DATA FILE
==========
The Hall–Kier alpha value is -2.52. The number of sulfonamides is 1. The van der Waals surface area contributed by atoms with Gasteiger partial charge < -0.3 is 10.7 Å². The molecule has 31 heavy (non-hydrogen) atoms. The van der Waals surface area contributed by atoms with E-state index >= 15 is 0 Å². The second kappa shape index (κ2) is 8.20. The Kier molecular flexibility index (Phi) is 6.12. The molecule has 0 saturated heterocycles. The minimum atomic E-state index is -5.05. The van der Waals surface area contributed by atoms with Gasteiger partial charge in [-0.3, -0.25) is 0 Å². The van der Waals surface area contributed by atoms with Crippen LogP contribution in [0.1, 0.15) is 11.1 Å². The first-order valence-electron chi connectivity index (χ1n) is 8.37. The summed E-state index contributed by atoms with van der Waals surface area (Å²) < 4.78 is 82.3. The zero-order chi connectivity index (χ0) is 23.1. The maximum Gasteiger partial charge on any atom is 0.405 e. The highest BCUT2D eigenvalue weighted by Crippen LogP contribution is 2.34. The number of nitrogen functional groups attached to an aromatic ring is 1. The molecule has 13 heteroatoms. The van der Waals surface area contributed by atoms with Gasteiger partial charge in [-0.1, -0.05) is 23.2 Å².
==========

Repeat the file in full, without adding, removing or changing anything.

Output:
The Hall–Kier alpha value is -2.52. The number of sulfonamides is 1. The van der Waals surface area contributed by atoms with Gasteiger partial charge < -0.3 is 10.7 Å². The molecule has 31 heavy (non-hydrogen) atoms. The van der Waals surface area contributed by atoms with E-state index >= 15 is 0 Å². The second kappa shape index (κ2) is 8.20. The Kier molecular flexibility index (Phi) is 6.12. The molecule has 0 saturated heterocycles. The minimum atomic E-state index is -5.05. The van der Waals surface area contributed by atoms with Gasteiger partial charge in [-0.3, -0.25) is 0 Å². The van der Waals surface area contributed by atoms with Crippen LogP contribution in [0.1, 0.15) is 11.1 Å². The first-order valence-electron chi connectivity index (χ1n) is 8.37. The summed E-state index contributed by atoms with van der Waals surface area (Å²) < 4.78 is 82.3. The zero-order chi connectivity index (χ0) is 23.1. The maximum Gasteiger partial charge on any atom is 0.405 e. The highest BCUT2D eigenvalue weighted by Crippen LogP contribution is 2.34. The number of nitrogen functional groups attached to an aromatic ring is 1. The molecule has 13 heteroatoms. The van der Waals surface area contributed by atoms with Gasteiger partial charge in [-0.1, -0.05) is 23.2 Å².